Art/ Collection/ Art Object


Third Intermediate Period
Dynasty 22
ca. 945–712 B.C.
From Egypt
h. 14 cm (5 1/2 in); diam. 9.3 cm (3 11/16 in)
Credit Line:
Rogers Fund, 1913
Accession Number:
On view at The Met Fifth Avenue in Gallery 125
Chalices in the form of the blue lily were familiar items among burial equipment beginning in early Dynasty 18 (ca. 1500 B.C.). The flower's association with life and rebirth made it a potent symbol in ritual contexts of all kinds. In Dynasty 21, such chalices were adorned with elaborately detailed relief decoration. The principal scene on this example, in a band around the body of the cup, depicts three boats moving to viewer right on a narrow strip of water, all against a marshy background dominated by tall papyrus plants. In the stern of each boat is a female figure, who propels the craft by either pulling on a papyrus stem or using a pole. In the bow of the central boat is a calf; to the right of this, a man walks forward, holding a nest containing a chick. In front of him is a second boat, in this case with two plumed serpent deities in the bow. Behind the central boat is another man, this time carrying a large calf. Fluttering above the bow of the third boat, to the left of this man, is a bird. Above the main register is a narrow band filled with waterfowl and their nests, one of which shows an egg in the process of hatching. The base of the cup is decorated with four sepals and seven petals, enhacing the identification of the chalice with the lily. The stem and foot of the vessel are also adorned with additional plants.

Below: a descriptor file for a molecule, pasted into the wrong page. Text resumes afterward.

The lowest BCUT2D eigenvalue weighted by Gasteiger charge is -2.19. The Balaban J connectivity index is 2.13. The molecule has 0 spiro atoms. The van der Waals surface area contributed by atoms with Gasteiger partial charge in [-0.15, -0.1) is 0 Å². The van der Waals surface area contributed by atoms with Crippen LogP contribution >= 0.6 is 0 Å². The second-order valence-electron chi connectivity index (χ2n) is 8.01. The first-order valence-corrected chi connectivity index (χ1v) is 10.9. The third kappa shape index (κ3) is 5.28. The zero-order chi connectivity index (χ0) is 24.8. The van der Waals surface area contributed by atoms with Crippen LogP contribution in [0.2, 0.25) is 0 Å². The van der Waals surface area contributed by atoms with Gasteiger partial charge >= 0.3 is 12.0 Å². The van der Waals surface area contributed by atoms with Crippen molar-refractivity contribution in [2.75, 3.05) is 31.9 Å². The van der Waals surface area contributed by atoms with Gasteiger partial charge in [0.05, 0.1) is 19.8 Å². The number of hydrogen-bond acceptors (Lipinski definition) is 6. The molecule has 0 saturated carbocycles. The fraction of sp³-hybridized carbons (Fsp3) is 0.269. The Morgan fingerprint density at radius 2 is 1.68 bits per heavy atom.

Purchased from Nicolas Tano in Cairo, 1913.

Tait, G. A. D. 1963. "The Egyptian Relief Chalice." In Journal of Egyptian Archaeology, 49, p. 104, pl. XIV.

Scott, Nora E. and Christine Lilyquist 1971. "Origin and Influence: Cultural Contacts: Egypt, the Ancient Near East, and the Classical World." In The Metropolitan Museum of Art Bulletin, new ser., vol. 29, no. 7 (March), pp. 318–19.

Lilyquist, Christine 2012. "Treasures from Tell Basta: Goddesses, Officials, and Artists in an International Age." In Metropolitan Museum Journal, 47, p. 45, n. 188.

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